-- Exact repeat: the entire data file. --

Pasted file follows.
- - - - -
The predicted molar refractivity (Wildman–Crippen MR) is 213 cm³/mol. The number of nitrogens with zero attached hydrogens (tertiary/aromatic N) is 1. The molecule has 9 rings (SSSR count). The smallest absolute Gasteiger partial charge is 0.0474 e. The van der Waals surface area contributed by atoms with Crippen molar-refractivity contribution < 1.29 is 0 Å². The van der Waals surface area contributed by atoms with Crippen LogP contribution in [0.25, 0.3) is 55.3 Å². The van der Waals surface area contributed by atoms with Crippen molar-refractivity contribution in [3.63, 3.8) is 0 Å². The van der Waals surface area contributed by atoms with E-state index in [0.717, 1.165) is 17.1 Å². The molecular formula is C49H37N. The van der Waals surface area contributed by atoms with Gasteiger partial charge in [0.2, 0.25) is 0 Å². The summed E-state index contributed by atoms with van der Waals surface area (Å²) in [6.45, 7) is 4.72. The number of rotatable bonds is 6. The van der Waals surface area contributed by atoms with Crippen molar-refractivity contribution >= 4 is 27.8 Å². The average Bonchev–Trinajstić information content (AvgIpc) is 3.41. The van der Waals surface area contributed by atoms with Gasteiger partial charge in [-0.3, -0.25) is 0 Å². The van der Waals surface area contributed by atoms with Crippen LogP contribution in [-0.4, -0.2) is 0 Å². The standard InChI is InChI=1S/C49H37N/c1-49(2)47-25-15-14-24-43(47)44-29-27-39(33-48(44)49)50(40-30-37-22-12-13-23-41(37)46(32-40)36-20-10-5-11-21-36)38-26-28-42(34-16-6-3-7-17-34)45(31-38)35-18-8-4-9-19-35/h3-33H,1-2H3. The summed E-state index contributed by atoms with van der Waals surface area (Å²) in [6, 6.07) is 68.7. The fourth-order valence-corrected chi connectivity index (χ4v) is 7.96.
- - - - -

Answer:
The predicted molar refractivity (Wildman–Crippen MR) is 213 cm³/mol. The number of nitrogens with zero attached hydrogens (tertiary/aromatic N) is 1. The molecule has 9 rings (SSSR count). The smallest absolute Gasteiger partial charge is 0.0474 e. The van der Waals surface area contributed by atoms with Crippen molar-refractivity contribution < 1.29 is 0 Å². The van der Waals surface area contributed by atoms with Crippen LogP contribution in [0.25, 0.3) is 55.3 Å². The van der Waals surface area contributed by atoms with Crippen molar-refractivity contribution in [3.63, 3.8) is 0 Å². The van der Waals surface area contributed by atoms with E-state index in [0.717, 1.165) is 17.1 Å². The molecular formula is C49H37N. The van der Waals surface area contributed by atoms with Gasteiger partial charge in [0.2, 0.25) is 0 Å². The summed E-state index contributed by atoms with van der Waals surface area (Å²) in [6.45, 7) is 4.72. The number of rotatable bonds is 6. The van der Waals surface area contributed by atoms with Crippen molar-refractivity contribution >= 4 is 27.8 Å². The average Bonchev–Trinajstić information content (AvgIpc) is 3.41. The van der Waals surface area contributed by atoms with Gasteiger partial charge in [-0.3, -0.25) is 0 Å². The van der Waals surface area contributed by atoms with Crippen LogP contribution in [-0.4, -0.2) is 0 Å². The standard InChI is InChI=1S/C49H37N/c1-49(2)47-25-15-14-24-43(47)44-29-27-39(33-48(44)49)50(40-30-37-22-12-13-23-41(37)46(32-40)36-20-10-5-11-21-36)38-26-28-42(34-16-6-3-7-17-34)45(31-38)35-18-8-4-9-19-35/h3-33H,1-2H3. The summed E-state index contributed by atoms with van der Waals surface area (Å²) in [6, 6.07) is 68.7. The fourth-order valence-corrected chi connectivity index (χ4v) is 7.96.